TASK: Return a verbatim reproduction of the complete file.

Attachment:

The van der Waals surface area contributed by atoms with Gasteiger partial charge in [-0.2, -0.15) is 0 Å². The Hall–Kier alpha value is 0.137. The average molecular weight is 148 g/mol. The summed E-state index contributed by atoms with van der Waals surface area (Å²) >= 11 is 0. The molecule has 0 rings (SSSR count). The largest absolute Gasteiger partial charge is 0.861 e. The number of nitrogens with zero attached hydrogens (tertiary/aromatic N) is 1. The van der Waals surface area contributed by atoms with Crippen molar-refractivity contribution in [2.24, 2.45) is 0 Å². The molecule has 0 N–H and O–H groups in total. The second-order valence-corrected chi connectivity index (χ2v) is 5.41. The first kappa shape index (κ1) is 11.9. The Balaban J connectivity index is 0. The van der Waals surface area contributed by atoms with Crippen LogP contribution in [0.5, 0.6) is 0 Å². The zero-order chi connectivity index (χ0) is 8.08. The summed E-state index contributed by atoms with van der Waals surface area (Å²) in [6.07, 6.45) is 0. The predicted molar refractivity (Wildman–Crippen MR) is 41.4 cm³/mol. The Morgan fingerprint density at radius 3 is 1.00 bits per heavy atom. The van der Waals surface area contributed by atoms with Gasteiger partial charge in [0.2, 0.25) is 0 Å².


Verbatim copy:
The van der Waals surface area contributed by atoms with Gasteiger partial charge in [-0.2, -0.15) is 0 Å². The Hall–Kier alpha value is 0.137. The average molecular weight is 148 g/mol. The summed E-state index contributed by atoms with van der Waals surface area (Å²) >= 11 is 0. The molecule has 0 rings (SSSR count). The largest absolute Gasteiger partial charge is 0.861 e. The number of nitrogens with zero attached hydrogens (tertiary/aromatic N) is 1. The van der Waals surface area contributed by atoms with Crippen molar-refractivity contribution in [2.24, 2.45) is 0 Å². The molecule has 0 N–H and O–H groups in total. The second-order valence-corrected chi connectivity index (χ2v) is 5.41. The first kappa shape index (κ1) is 11.9. The Balaban J connectivity index is 0. The van der Waals surface area contributed by atoms with Crippen LogP contribution in [0.5, 0.6) is 0 Å². The zero-order chi connectivity index (χ0) is 8.08. The summed E-state index contributed by atoms with van der Waals surface area (Å²) in [6.07, 6.45) is 0. The predicted molar refractivity (Wildman–Crippen MR) is 41.4 cm³/mol. The Morgan fingerprint density at radius 3 is 1.00 bits per heavy atom. The van der Waals surface area contributed by atoms with Gasteiger partial charge in [0.2, 0.25) is 0 Å².